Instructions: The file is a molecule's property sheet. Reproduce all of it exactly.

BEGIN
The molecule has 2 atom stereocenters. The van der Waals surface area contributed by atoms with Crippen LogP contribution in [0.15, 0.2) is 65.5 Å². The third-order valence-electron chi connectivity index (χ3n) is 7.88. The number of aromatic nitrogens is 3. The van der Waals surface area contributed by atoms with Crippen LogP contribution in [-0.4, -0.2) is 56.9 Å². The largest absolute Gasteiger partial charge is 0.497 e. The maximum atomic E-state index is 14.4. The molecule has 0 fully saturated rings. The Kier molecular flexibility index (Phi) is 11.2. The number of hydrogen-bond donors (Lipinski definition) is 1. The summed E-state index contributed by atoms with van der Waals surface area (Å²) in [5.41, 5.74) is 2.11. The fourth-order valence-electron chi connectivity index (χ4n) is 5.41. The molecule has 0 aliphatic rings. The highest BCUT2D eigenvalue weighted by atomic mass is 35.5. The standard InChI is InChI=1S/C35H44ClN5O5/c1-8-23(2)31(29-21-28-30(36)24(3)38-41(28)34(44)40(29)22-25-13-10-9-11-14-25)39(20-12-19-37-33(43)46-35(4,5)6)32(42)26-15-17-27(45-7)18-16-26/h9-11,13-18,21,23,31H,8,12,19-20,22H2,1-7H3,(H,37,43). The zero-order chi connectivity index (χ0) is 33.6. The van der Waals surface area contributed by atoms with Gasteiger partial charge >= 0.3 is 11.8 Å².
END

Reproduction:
The molecule has 2 atom stereocenters. The van der Waals surface area contributed by atoms with Crippen LogP contribution in [0.15, 0.2) is 65.5 Å². The third-order valence-electron chi connectivity index (χ3n) is 7.88. The number of aromatic nitrogens is 3. The van der Waals surface area contributed by atoms with Crippen LogP contribution in [-0.4, -0.2) is 56.9 Å². The largest absolute Gasteiger partial charge is 0.497 e. The maximum atomic E-state index is 14.4. The molecule has 0 fully saturated rings. The Kier molecular flexibility index (Phi) is 11.2. The number of hydrogen-bond donors (Lipinski definition) is 1. The summed E-state index contributed by atoms with van der Waals surface area (Å²) in [5.41, 5.74) is 2.11. The fourth-order valence-electron chi connectivity index (χ4n) is 5.41. The molecule has 0 aliphatic rings. The highest BCUT2D eigenvalue weighted by atomic mass is 35.5. The standard InChI is InChI=1S/C35H44ClN5O5/c1-8-23(2)31(29-21-28-30(36)24(3)38-41(28)34(44)40(29)22-25-13-10-9-11-14-25)39(20-12-19-37-33(43)46-35(4,5)6)32(42)26-15-17-27(45-7)18-16-26/h9-11,13-18,21,23,31H,8,12,19-20,22H2,1-7H3,(H,37,43). The zero-order chi connectivity index (χ0) is 33.6. The van der Waals surface area contributed by atoms with Gasteiger partial charge >= 0.3 is 11.8 Å².